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The hunting knife is an essential tool for any outdoorsman.
Though not often used to kill the actual animal, knives still come in handy for field dressing, skinning the animal, and other processes that need to be performed before the carcass is taken home. With no knife on hand, the inside of your vehicle could soon resemble the floor of a slaughterhouse.
It’s not enough to just purchase a good knife that can be used during hunting trips however. You must also know how to properly maintain your knife and that involves sharpening.
Find out more about how to properly sharpen the knife you will use for hunting by reading on.
Pick Out the Tool to Use for Sharpening
If you don’t spend a lot of time with knives, you may be surprised to learn that there is more than one way to sharpen a knife. There is also more than one tool that can be used for the aforementioned job.
The tools in question include whetstones, pull-through sharpeners, and electric sharpeners. Leather straps can also be used although you seldom see them utilized today. Honing rods are more for finishing a knife’s edge as opposed to sharpening it.
Going back to the sharpening tools, there are pros and cons to all of them.
Electric sharpeners are great because they do almost all of the work for you. It may be tougher for you to get your knife as sharp as it can possibly be with the help of an electric tool however.
Pull-through sharpeners can be similarly easy to work with, but they present the same issue as their electric counterparts in that they may not sharpen the knife to the level you are looking for.
The traditional whetstones continue to be your best bet if your goal is to get your knife as sharp as it can possibly be. It will take some practice and studying to use them properly, but your efforts will be rewarded.
Given that you don’t need to know much about how to properly use the electric and pull-through sharpeners, we’ll focus more on working with whetstones in this article.
Select the Type of Whetstone to Use
Let’s say that you’ve settled on using a whetstone on your knife. Will any type of whetstone do?
Natural whetstones are prized for their durability and their terrific finish, but they can be costly and some are not uniformly made. You may struggle with them if you have little to no experience with whetstones.
A diamond whetstone can sharpen your knife in a hurry, but if you are too forceful while using it, the stone itself can wind up damaging your tool.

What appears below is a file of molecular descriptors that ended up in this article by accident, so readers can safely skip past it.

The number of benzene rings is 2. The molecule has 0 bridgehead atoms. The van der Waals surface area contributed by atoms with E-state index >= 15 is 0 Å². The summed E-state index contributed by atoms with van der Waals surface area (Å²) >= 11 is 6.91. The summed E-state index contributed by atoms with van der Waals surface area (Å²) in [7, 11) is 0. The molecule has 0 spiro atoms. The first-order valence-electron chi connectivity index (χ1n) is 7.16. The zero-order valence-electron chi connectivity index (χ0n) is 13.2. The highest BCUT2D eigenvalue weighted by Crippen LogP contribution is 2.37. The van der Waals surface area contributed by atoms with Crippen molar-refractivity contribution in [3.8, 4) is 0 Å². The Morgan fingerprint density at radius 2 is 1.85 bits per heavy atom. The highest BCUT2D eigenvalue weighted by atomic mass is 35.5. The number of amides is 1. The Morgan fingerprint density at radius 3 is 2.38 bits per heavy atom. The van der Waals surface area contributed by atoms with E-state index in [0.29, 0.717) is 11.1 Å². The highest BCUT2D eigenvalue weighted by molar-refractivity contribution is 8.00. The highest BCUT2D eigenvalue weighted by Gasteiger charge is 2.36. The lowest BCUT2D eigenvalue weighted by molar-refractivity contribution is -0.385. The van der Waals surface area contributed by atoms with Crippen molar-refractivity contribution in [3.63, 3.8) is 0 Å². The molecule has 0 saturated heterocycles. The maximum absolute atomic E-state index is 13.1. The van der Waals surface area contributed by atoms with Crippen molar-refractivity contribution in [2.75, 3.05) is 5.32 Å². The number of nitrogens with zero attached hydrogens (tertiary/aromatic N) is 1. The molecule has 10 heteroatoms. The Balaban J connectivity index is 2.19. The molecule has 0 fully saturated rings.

Ceramic whetstones come with the same issues as diamond whetstones without offering the same benefits. Feel free to pass on them.
According to Whetstone Central, a synthetic whetstone with a grit rating of 400/1000 will work best for those who are still getting used to sharpening. A synthetic whetstone with that type of rating will provide users with a sizable margin of error while still showing them some potential flaws in their technique. It’s a great learning tool and you could benefit from using it early on.
Other Tools You Will Need
The preparation process doesn’t end with you choosing a whetstone. You will also have to gather other items that will be needed during the sharpening process. The good news is that you probably have these items already.
Water is something you will need. You will want to soak your whetstone in some water before using it. Simply get a bowl, fill it up with some water to cover the whetstone and allow it to soak for around five minutes or so. The water is needed to get the whetstone to work as intended.
Next up, you will want to place some oil on the whetstone before you get started. The oil’s primary job is to reduce the amount of heat produced during the sharpening process. It should also help keep the whetstone clean.
You should also grab a towel to clean the whetstone before you start sharpening. Once you’re done, you can also use the towel to clean any residue on your knife.
The Sharpening Process
We’re now done with all the prep so let’s get into the process of sharpening your knife. By the way, feel free to put on your hunting gloves for this undertaking. Doing so should protect you from any unnecessary injuries.
To start, you will want to position your knife properly against the already lubricated whetstone. Position the knife at an angle somewhere between 25 to 30 degrees.
With the knife in the right position, proceed to move the knife across the surface of the whetstone away from you. You should also move the entirety of the knife over the whetstone, going from the base to the tip of the edge.
Keep the strokes going. You’ll want to continually sharpen your knife up until the point where you can start to feel a small bump forming on the edge of the knife. That bump is known as the burr and it is the indicator that you can now start working on the other side.
Flip the knife over and make sure that you run that other side of the knife over the whetstone the same amount of times.
If your knife has a gut hook, remember to sharpen that portion as well. The serrations present on some knives also need to be worked on, although you will need a honing rod instead of a whetstone for them.
Remember to test your knives before putting away your sharpening tools. Test them on some pieces of paper or even some meat trimmings you are planning to discard to get a sense of how sharp they are.
Hunting involves more than just killing your target. You must also be able to process the carcass well to ensure that it maintains its quality. A sharp knife will help you with that.
Follow the tips included in this article if you want to be certain that you always have a sharp knife ready to go during your hunting trips.